Reprinted from the Flint Public Library WebStation:

Julia A. Moore


Julia A. Moore gained national attention and a wide popular following because of her inept and dreadful verse. Her first book, The Sweet Singer of Michigan was published in 1876 to a loud and raucous chorus of literary boos. Book reviewers gleefully criticized the poetess for her maudlin poems which featured forced rhyme, ridiculous wording and inconsistent and poor meter. Reviewers called it "a mile post in the history of bad poetry," were moved to exclaim "we know nothing like it in ancient or modern literature and on the whole we are not sorry," and declared "Shakespeare could he read it, would glad that he was dead".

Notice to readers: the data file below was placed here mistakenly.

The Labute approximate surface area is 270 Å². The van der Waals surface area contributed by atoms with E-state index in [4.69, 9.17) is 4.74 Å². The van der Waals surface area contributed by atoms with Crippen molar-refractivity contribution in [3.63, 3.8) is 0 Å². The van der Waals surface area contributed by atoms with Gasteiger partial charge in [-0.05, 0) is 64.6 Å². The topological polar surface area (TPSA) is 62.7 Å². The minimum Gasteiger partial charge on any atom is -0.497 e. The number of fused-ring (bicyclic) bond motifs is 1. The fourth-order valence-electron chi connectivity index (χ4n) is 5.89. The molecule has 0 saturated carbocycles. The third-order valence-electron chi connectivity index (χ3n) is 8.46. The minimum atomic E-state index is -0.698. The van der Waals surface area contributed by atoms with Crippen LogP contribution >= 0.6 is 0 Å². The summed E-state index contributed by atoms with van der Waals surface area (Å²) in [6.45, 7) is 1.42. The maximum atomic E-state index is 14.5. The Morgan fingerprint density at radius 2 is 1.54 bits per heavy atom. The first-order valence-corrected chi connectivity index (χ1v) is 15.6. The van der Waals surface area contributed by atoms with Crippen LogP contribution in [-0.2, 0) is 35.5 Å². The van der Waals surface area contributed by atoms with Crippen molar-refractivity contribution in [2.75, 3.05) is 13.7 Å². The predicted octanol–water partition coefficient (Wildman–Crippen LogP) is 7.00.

Although her poems sometimes honored people, places and events most often they dealt with tragic and untimely death. They were always horribly sentimental. One reviewer commenting on Moore's maudlin and overly emotional verse thought that "to meet such steady and unremitting demands on the tear ducts a person should instead be equipped with a water main."

The other singular quality of Mrs. Moore's poetry was its laugh out loud, unintentional humor. No matter how hard the Michigan poet tried to write serious verse it nearly always turned out funny. Mark Twain counted her as his favorite poet because she made him laugh and Twain modeled the character Emmeline Grangerford in Huckleberry Finn after the Michigan poet. Stephen Leacock, in his 1938 book, Humor and Humanity: An Introduction to the Study of Humor, called Julia Moore America's "greatest super-comic poet."


  • Return to index of bad poems.